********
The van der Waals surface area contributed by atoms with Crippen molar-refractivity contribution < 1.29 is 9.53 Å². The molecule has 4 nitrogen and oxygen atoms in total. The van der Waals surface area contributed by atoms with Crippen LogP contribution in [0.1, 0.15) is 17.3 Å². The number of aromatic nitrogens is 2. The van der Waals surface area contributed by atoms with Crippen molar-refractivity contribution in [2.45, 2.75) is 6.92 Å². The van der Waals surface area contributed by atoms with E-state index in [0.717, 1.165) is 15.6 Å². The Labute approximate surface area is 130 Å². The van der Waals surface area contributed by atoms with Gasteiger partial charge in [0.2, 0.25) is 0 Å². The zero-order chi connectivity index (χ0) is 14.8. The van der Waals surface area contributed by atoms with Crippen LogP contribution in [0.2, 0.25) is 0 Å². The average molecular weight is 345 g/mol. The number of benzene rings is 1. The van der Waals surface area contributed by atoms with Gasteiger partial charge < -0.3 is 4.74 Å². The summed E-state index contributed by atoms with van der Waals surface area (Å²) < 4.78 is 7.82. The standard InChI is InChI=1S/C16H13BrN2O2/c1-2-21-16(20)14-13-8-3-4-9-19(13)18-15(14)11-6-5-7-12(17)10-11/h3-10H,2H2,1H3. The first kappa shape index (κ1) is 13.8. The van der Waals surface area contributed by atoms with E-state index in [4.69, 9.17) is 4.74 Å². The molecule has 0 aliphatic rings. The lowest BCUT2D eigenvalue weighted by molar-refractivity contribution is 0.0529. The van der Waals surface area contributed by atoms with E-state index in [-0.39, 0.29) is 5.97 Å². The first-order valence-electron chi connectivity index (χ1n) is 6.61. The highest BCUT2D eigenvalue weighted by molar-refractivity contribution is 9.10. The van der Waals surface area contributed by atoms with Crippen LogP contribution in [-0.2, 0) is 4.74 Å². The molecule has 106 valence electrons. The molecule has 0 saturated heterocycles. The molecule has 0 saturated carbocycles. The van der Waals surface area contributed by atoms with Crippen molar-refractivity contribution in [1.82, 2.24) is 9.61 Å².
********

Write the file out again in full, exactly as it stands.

The van der Waals surface area contributed by atoms with Crippen molar-refractivity contribution < 1.29 is 9.53 Å². The molecule has 4 nitrogen and oxygen atoms in total. The van der Waals surface area contributed by atoms with Crippen LogP contribution in [0.1, 0.15) is 17.3 Å². The number of aromatic nitrogens is 2. The van der Waals surface area contributed by atoms with Crippen molar-refractivity contribution in [2.45, 2.75) is 6.92 Å². The van der Waals surface area contributed by atoms with E-state index in [0.717, 1.165) is 15.6 Å². The Labute approximate surface area is 130 Å². The van der Waals surface area contributed by atoms with Gasteiger partial charge in [0.2, 0.25) is 0 Å². The zero-order chi connectivity index (χ0) is 14.8. The van der Waals surface area contributed by atoms with Crippen LogP contribution in [0.2, 0.25) is 0 Å². The average molecular weight is 345 g/mol. The number of benzene rings is 1. The van der Waals surface area contributed by atoms with Gasteiger partial charge < -0.3 is 4.74 Å². The summed E-state index contributed by atoms with van der Waals surface area (Å²) < 4.78 is 7.82. The standard InChI is InChI=1S/C16H13BrN2O2/c1-2-21-16(20)14-13-8-3-4-9-19(13)18-15(14)11-6-5-7-12(17)10-11/h3-10H,2H2,1H3. The first kappa shape index (κ1) is 13.8. The van der Waals surface area contributed by atoms with E-state index in [4.69, 9.17) is 4.74 Å². The molecule has 0 aliphatic rings. The lowest BCUT2D eigenvalue weighted by molar-refractivity contribution is 0.0529. The van der Waals surface area contributed by atoms with E-state index in [-0.39, 0.29) is 5.97 Å². The first-order valence-electron chi connectivity index (χ1n) is 6.61. The highest BCUT2D eigenvalue weighted by molar-refractivity contribution is 9.10. The van der Waals surface area contributed by atoms with Crippen LogP contribution in [-0.2, 0) is 4.74 Å². The molecule has 106 valence electrons. The molecule has 0 saturated heterocycles. The molecule has 0 saturated carbocycles. The van der Waals surface area contributed by atoms with Crippen molar-refractivity contribution in [1.82, 2.24) is 9.61 Å².